The second question is whether antipsychotic medication is an appropriate treatment for preventing the onset of psychosis. While Perkins expresses concerns about the risk of the drugs, Cameron Carter, a psychiatrist and brain researcher at the University of California at Davis, sees the problem differently. If doctors can foretell schizophrenia, he says, then the benefits of preventive drug treatment outweigh the risks of side effects. “It’s likely the side effects would be far less damaging than the psychosis itself,” he says.
McFarlane has not published any results from his program, and other data relating to antipsychotics in prevention are not definitive. McGlashan’s clinical trial with olanzapine to prevent psychosis remains the only one yet to investigate antipsychotics as the sole intervention. Conducted from 1999 to 2004 in a population of 60 patients (29 treated and 31 controls), that study produced statistically inconclusive results, in part because too many drug-treated patients dropped out complaining of weight gain. An earlier study performed in 2002 by Patrick McGorry, from the University of Melbourne in Australia, found that an antipsychotic called risperidone plus psychotherapy was more effective at preventing psychosis than supportive care alone. After his six-month trial ended, however, several patients in the treatment group became psychotic, raising the question of whether the treatment was preventing schizophrenia or simply controlling its symptoms.
During interviews for this article, neither McGlashan nor McGorry backed the use of antipsychotics in prevention outside of clinical trials. Likewise, Heinssen says that “current evidence does not support the use of antipsychotic medications as a prevention strategy in at-risk individuals.” Heinssen adds that NIMH is not preparing any clinical trials to investigate the preventive use of antipsychotic medication. The research effort he directs focuses on entirely new compounds that might slow the loss of brain cell connections, which may play a role in schizophrenia biology.
McFarlane continues to collect data on PIER patients, but he says that of the more than 100 patients treated by PIER in Maine so far, less than 10 percent have developed a major psychosis, compared with 30 to 40 percent who may have converted without treatment. If true, those results represent many lives saved from the devastation of severe mental illness. “What we hope is that the benefits of treatment will be lifelong,” McFarlane says. “We don’t have any empirical evidence to support that yet, but what we’ve seen is that young people who still haven’t converted to psychosis after about three years of our treatment don’t seem to be at much risk. As to when or if they can go off medication, that’s hard to say. I think many of our patients don’t feel a need to stop; they certainly don’t feel oppressed by it. At a certain point it becomes a personal choice.”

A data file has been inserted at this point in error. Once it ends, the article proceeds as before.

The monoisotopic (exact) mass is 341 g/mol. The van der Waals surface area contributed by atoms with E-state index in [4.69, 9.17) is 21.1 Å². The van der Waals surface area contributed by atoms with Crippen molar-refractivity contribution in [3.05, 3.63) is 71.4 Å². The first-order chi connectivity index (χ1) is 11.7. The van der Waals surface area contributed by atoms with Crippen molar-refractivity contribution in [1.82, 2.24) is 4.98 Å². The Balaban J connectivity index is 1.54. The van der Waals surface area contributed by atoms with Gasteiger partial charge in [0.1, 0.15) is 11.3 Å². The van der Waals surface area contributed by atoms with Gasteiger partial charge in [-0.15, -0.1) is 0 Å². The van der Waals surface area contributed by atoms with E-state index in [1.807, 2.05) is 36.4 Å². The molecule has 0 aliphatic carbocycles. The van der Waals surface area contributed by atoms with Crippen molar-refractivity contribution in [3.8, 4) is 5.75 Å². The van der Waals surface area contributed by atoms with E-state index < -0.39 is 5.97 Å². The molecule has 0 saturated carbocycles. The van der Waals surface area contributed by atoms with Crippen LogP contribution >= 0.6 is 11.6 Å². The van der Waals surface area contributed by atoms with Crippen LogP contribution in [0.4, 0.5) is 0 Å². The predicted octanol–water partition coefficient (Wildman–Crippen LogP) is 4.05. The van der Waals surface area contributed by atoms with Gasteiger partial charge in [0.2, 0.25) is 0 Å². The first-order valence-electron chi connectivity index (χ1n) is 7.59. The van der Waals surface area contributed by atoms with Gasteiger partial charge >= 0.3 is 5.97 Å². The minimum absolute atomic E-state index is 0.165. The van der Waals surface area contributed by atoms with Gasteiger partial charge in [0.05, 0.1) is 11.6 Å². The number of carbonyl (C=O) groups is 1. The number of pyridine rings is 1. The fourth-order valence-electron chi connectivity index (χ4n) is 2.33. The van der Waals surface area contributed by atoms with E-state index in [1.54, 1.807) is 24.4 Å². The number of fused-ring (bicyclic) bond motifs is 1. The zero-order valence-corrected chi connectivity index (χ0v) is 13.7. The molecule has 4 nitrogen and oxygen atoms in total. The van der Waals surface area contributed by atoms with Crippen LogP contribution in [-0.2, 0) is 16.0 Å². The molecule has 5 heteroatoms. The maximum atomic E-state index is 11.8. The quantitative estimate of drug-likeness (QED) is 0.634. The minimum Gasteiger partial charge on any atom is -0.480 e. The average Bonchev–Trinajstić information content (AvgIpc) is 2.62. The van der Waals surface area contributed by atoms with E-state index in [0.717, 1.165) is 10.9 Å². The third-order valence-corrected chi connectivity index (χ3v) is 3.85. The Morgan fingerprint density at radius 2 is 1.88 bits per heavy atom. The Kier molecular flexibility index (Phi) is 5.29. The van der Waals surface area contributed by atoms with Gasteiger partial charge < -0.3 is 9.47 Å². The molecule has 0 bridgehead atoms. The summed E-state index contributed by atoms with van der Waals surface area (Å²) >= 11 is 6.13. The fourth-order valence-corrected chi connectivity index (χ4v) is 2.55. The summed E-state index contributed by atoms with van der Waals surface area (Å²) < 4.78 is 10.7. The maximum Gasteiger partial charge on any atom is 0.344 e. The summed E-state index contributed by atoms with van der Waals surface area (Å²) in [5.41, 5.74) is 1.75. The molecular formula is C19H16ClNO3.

The debate underscores how little is known about the biological origins and onset of schizophrenia itself, as well as how best to treat its early stages.
At the moment, the most powerful evidence for PIER may lie in the stories of its participants. Josef Bruno (not his real name) showed up at the age of 18 after struggling for years with a nonverbal learning disorder, multiple psychiatric hospitalizations for anxiety, and a growing sense that he was disconnecting from himself. Treating him has not been easy. He requires numerous medications, frequent contact with clinicians and social workers, and lots of caring attention from his parents. Yet two years into the program, he has made important strides: His mental state has improved, and he is living independently for the first time, sharing an apartment with a roommate. What’s more, he has a job at a convenience store and aspirations to go to college.
Camila and her family stuck with PIER for the four-year treatment program, which ended formally in 2005, and still keep in touch with counselors there. Though her improvement was steady, Camila’s treatment posed its own challenges. Her mother admits she was overprotective and too involved in her daughter’s illness. It was hard to back off and give Camila space to recover, she says. Her father admits to being frustrated by how Camila’s condition made parenting more complicated. “Sometimes it felt like she was manipulating us,” he says with a chuckle. “And that was difficult because we didn’t know if what we were dealing with was part of the illness, or just her being an adolescent.”